The fabric is a piece gifted by a non-sewing friend. She bought it sometime in the way past and cannot remember anything about it. It seems to be silk, based on a couple of burn tests. It may be drapery weight, as it is crisp and the crisp does not wash out. It has a lovely tone-on-tone raised stripe. It does not wrinkle and is very light to wear. The color is not part of my usual color range, but I kind of like it. A lot.

I am sad to report that I screwed up the top button (isn't that always the one to screw up?!?) but it still looks darned good, I think.

At the moment there is a snap there with an unusual button sewn to the outside. Now I don't like snaps much, but this is a pretty good fix for now.

The one and only time I've worn it is in the above picture from Sew Kansas with Sarah Campbell and Linda Lee. It was such great fun and I'm happy that it happened before the world shut down around us.

I feel lucky to be able to sew almost every day. I've made a gazillion masks and will blog about that soon. But I've also made a few other satisfying little bits and pieces.

They like it when I assemble downloadable patterns.
Here is my latest attempt to discourage our new kitties from destroying the furniture.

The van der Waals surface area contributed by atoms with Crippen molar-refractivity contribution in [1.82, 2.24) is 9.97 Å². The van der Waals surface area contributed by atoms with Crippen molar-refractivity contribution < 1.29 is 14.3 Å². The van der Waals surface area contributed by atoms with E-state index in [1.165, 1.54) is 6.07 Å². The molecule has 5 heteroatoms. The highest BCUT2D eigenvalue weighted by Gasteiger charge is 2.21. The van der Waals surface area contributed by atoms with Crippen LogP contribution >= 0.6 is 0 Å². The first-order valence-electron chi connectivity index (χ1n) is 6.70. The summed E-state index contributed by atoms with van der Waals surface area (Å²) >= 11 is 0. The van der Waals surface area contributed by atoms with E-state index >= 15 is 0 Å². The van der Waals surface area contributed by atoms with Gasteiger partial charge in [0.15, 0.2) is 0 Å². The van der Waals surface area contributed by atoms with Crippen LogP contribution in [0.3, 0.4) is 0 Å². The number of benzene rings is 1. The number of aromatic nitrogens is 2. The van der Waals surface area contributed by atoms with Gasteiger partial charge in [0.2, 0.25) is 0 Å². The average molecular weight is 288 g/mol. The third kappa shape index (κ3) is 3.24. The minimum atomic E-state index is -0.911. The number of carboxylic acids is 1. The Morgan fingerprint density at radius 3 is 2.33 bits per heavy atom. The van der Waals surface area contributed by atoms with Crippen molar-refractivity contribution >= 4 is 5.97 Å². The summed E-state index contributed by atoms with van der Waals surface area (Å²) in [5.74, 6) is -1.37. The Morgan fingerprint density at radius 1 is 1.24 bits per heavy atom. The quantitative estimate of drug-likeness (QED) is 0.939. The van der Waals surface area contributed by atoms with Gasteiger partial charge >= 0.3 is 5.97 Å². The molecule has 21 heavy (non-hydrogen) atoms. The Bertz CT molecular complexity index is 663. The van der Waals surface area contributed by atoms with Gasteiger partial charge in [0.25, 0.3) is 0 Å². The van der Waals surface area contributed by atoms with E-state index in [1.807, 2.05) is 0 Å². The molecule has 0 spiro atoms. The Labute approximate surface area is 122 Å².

Friday, April 10, 2020

Good Friday

Each year, for the last few years, I've approached Easter with thoughts of one station of the cross. This year, though different due to the world-wide covid-19 pandemic, I return to the rhythm of my Lenten preparation. For me, and other artists in my church, St Patrick's Episcopal Church, this is a time of meditating, visualizing, and actualizing a depiction of one station of the cross.

As you may know, stations of the cross are a tradition in many Christian churches. I think the goal of the tradition is to remember Christ in his darkest period, a time when he knew what was next, and his closest friends could not fathom the days to come. There are several versions of the Stations with differing numbers of stations. This year, ours has 14 stations.

I chose Station 11, the repentant thief. It is based on this passage from Luke 23:

42. Then he said, "Jesus, remember me when you come into your kingdom."
43. Jesus answered him, "Truly I tell you, today you will be with me in paradise."

My journey began with a trip to the High Museum. One of the art leaders at St Pat's took a group of us there and taught me (us?) a new way to visit a museum. She explained that the viewer of art completes the art, and so we are all participants, and without us, no piece of art is complete. She also encouraged us to sit with a piece for a while and be still.

The piece that spoke loudest to me was Stefan Bondell's "Pyramid."

Dark, isn't it? It's huge and sits in a room with an audio installation that sounds like a Gregorian chant. Commanding. Not pretty. Not pretty at all.